This film is one of a series in which I explore my interest for people. I avoid taking a strictly journalistic approach in my work, with data and factual analysis at the forefront. Rather, in my films, all of this detail remains vague, the unspoken evidence behind the human content that typically takes centre stage. I tend to focus on the aesthetic, visual side of my subjects, which lends my work a particularly poetic quality. This, I believe, is the unique strength of my documentary style; I am straddling the line between classic documentary and cinematographic essay, in which the image is paramount.
When it comes to René Redzepi, my personal interest in his story is amplified by certain things the two of us have in common including that I myself have a CAP (Certificat d’aptitude professionnelle) in classic French cuisine.
In terms of exploring personality, I am particularly interested in discovering the inner workings of René Redzepi – the intimate details that reveal who he truly is. In terms of his professional side, I am interested in studying this entrepreneur who makes his decisions based on intuition, with all the risks such an approach entails.
The film is inspired by two books written by Redzepi. In the first, Time and Place, he discusses his preliminary adventures in the restaurant business and the establishment’s relationship with its suppliers. In A Work in Progress, he recounts a single year of his life at Noma.
Another dimension of the film relates to the research I conducted across more than two years at Noma and my various conversations with René and several members of his entourage, stationed in Denmark and abroad. I had the opportunity to share in the daily life of René Redzepi and his team, and to discover over many weeks the constant efforts necessary to ensure the smooth functioning of Noma, by way of a machine-like system of operation comparable to that of a Formula 1 team.
The apex of highbrow culinary technology: 45 place settings that must be served to perfection for four hours, twice a day. There is no room for error. René Redzepi is the engine fuelling Formula 1, Noma, and without that engine, Noma would not be able to continue existing.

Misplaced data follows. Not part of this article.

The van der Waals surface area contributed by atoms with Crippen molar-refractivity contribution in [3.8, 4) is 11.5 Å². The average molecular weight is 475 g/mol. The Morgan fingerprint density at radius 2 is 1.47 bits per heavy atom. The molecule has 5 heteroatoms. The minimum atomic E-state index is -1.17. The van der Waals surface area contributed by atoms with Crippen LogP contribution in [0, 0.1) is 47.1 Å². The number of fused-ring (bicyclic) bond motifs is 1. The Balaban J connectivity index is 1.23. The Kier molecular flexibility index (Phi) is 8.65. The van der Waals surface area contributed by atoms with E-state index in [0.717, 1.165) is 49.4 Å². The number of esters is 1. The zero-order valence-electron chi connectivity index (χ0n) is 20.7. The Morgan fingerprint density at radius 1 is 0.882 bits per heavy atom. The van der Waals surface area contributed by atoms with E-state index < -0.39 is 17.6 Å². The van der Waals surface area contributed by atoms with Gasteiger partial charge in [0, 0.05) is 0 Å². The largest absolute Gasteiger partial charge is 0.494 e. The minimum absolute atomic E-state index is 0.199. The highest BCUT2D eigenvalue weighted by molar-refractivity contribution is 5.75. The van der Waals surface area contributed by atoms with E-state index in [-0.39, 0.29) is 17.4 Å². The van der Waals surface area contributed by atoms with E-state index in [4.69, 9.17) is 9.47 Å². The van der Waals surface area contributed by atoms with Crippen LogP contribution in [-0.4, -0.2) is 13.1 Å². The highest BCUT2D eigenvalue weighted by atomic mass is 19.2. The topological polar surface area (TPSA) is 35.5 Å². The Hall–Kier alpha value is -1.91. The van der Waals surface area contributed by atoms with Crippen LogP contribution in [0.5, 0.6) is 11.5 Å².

I wanted to make a film that is not simply a film about a chef at the stove, but the story of a man in tune with the times, able to pick up on and respond to the prevailing feelings, sentiments, and desires. A tale based on the cultural duality of a character; a story of human relationships, in which joy and sorrow blend to give birth to complex and vibrant meals; a story in which differences between people become an asset; a story in which old wounds resurface. It is also the story of a revelation.
What interests me is the impressive franchise built by this young man who still does not seem to understand why we wish to make a film about him, who ignores or toys with celebrity, and who neither considers cooking an art, nor chefs artists.
I like the idea that René Redzepi represents the antithesis of a feudal culinary system, in his embodiment of the possibility that a young man who comes from nothing can break with tradition and the age-old stereotypes passed down through the generations by such old gastronomic titans as France and Italy.
Through the simplicity of his dishes and his unusual methods of thinking, he succeeded in intellectualizing the kitchen. In spite of being at the top of his profession, he refrains from any form of self-congratulation over his enviable position in the world of gourmet cooking.
When he was frustrated by the institutional dictates requiring that servers wear suits and ties, he sent out his tattooed cooks to greet the restaurant’s customers. Where most elite Michelin restaurants offers and requires the use of silverware, he pushes his customers to eat with their hands. Foie gras is not on Noma’s menu; instead, there are ants and live shrimp.
René Redzepi researches tirelessly to make each new meal more delicious than the last, with the simple aim of bringing pleasure to others.
The aim of Noma, which signifies Nordic cuisine in Danish, is to promote the culture, nature, history, and environment of a region by way of a dish. The genius of René Redzepi is that he is constantly reinventing himself as a chef through the discovery of innovative techniques that permit him to introduce people to a new world of culinary delights.
But he is also certain to remain the little boy from Macedonia who ran through the fields and woods picking berries and hazelnuts, someone who does not always take himself too seriously.